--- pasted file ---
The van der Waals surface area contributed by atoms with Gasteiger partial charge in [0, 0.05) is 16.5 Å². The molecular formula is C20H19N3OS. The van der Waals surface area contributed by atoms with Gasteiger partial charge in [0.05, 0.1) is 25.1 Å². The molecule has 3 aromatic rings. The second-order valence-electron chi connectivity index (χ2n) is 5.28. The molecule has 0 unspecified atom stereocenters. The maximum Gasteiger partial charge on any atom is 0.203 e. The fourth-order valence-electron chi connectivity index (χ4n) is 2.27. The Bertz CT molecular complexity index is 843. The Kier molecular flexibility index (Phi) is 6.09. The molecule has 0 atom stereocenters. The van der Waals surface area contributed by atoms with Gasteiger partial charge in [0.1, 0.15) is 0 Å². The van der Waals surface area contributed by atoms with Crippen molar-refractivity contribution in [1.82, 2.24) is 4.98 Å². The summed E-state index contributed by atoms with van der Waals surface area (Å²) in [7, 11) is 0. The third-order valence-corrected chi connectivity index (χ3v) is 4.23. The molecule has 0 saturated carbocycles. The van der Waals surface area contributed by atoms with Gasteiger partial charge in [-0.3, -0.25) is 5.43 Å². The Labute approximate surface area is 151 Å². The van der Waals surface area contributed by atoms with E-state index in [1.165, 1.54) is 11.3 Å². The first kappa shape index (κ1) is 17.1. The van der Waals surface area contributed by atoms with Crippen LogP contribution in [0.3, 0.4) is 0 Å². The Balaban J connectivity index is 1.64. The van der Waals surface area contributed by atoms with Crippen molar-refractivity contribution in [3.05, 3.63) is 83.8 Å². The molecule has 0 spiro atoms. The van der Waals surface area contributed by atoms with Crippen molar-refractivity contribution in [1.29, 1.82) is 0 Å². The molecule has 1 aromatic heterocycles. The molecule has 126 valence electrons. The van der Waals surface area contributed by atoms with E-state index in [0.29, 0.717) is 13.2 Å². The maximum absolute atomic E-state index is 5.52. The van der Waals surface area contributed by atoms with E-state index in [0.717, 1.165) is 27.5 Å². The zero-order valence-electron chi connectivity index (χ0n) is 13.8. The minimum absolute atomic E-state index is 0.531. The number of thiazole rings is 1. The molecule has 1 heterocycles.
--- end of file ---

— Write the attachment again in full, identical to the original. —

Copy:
The van der Waals surface area contributed by atoms with Gasteiger partial charge in [0, 0.05) is 16.5 Å². The molecular formula is C20H19N3OS. The van der Waals surface area contributed by atoms with Gasteiger partial charge in [0.05, 0.1) is 25.1 Å². The molecule has 3 aromatic rings. The second-order valence-electron chi connectivity index (χ2n) is 5.28. The molecule has 0 unspecified atom stereocenters. The maximum Gasteiger partial charge on any atom is 0.203 e. The fourth-order valence-electron chi connectivity index (χ4n) is 2.27. The Bertz CT molecular complexity index is 843. The Kier molecular flexibility index (Phi) is 6.09. The molecule has 0 atom stereocenters. The van der Waals surface area contributed by atoms with Gasteiger partial charge in [0.1, 0.15) is 0 Å². The van der Waals surface area contributed by atoms with Crippen molar-refractivity contribution in [1.82, 2.24) is 4.98 Å². The summed E-state index contributed by atoms with van der Waals surface area (Å²) in [7, 11) is 0. The third-order valence-corrected chi connectivity index (χ3v) is 4.23. The molecule has 0 saturated carbocycles. The van der Waals surface area contributed by atoms with Gasteiger partial charge in [-0.3, -0.25) is 5.43 Å². The Labute approximate surface area is 151 Å². The van der Waals surface area contributed by atoms with E-state index in [1.165, 1.54) is 11.3 Å². The first kappa shape index (κ1) is 17.1. The van der Waals surface area contributed by atoms with Crippen LogP contribution in [0.3, 0.4) is 0 Å². The Balaban J connectivity index is 1.64. The van der Waals surface area contributed by atoms with Crippen molar-refractivity contribution in [3.05, 3.63) is 83.8 Å². The molecule has 0 spiro atoms. The van der Waals surface area contributed by atoms with Crippen molar-refractivity contribution in [1.29, 1.82) is 0 Å². The molecule has 1 aromatic heterocycles. The molecule has 126 valence electrons. The van der Waals surface area contributed by atoms with E-state index in [0.29, 0.717) is 13.2 Å². The maximum absolute atomic E-state index is 5.52. The van der Waals surface area contributed by atoms with E-state index in [0.717, 1.165) is 27.5 Å². The zero-order valence-electron chi connectivity index (χ0n) is 13.8. The minimum absolute atomic E-state index is 0.531. The number of thiazole rings is 1. The molecule has 1 heterocycles.